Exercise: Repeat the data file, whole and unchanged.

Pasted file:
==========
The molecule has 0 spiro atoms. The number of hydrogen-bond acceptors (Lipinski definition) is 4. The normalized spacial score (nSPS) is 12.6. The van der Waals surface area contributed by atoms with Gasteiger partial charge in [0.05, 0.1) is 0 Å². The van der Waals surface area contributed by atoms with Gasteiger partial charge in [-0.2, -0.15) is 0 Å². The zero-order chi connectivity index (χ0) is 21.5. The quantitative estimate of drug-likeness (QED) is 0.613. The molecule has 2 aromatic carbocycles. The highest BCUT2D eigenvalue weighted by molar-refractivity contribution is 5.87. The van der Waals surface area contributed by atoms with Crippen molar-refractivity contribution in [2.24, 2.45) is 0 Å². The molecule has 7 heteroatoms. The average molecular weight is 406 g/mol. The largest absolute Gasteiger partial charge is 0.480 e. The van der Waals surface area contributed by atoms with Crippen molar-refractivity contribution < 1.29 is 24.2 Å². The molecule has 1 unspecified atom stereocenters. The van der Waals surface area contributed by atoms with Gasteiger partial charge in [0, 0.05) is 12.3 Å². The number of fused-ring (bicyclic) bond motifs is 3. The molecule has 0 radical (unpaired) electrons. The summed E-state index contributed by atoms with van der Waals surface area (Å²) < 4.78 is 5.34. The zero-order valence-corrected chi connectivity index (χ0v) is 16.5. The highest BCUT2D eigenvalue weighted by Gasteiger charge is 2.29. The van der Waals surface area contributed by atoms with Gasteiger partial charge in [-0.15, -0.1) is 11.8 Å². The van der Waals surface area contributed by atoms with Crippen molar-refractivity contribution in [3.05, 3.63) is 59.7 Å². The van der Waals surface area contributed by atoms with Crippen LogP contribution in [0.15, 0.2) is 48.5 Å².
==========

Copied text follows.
The molecule has 0 spiro atoms. The number of hydrogen-bond acceptors (Lipinski definition) is 4. The normalized spacial score (nSPS) is 12.6. The van der Waals surface area contributed by atoms with Gasteiger partial charge in [0.05, 0.1) is 0 Å². The van der Waals surface area contributed by atoms with Gasteiger partial charge in [-0.2, -0.15) is 0 Å². The zero-order chi connectivity index (χ0) is 21.5. The quantitative estimate of drug-likeness (QED) is 0.613. The molecule has 2 aromatic carbocycles. The highest BCUT2D eigenvalue weighted by molar-refractivity contribution is 5.87. The van der Waals surface area contributed by atoms with Crippen molar-refractivity contribution in [2.24, 2.45) is 0 Å². The molecule has 7 heteroatoms. The average molecular weight is 406 g/mol. The largest absolute Gasteiger partial charge is 0.480 e. The van der Waals surface area contributed by atoms with Crippen molar-refractivity contribution < 1.29 is 24.2 Å². The molecule has 1 unspecified atom stereocenters. The van der Waals surface area contributed by atoms with Gasteiger partial charge in [0, 0.05) is 12.3 Å². The number of fused-ring (bicyclic) bond motifs is 3. The molecule has 0 radical (unpaired) electrons. The summed E-state index contributed by atoms with van der Waals surface area (Å²) < 4.78 is 5.34. The zero-order valence-corrected chi connectivity index (χ0v) is 16.5. The highest BCUT2D eigenvalue weighted by Gasteiger charge is 2.29. The van der Waals surface area contributed by atoms with Gasteiger partial charge in [-0.15, -0.1) is 11.8 Å². The van der Waals surface area contributed by atoms with Crippen molar-refractivity contribution in [3.05, 3.63) is 59.7 Å². The van der Waals surface area contributed by atoms with Crippen LogP contribution in [0.15, 0.2) is 48.5 Å².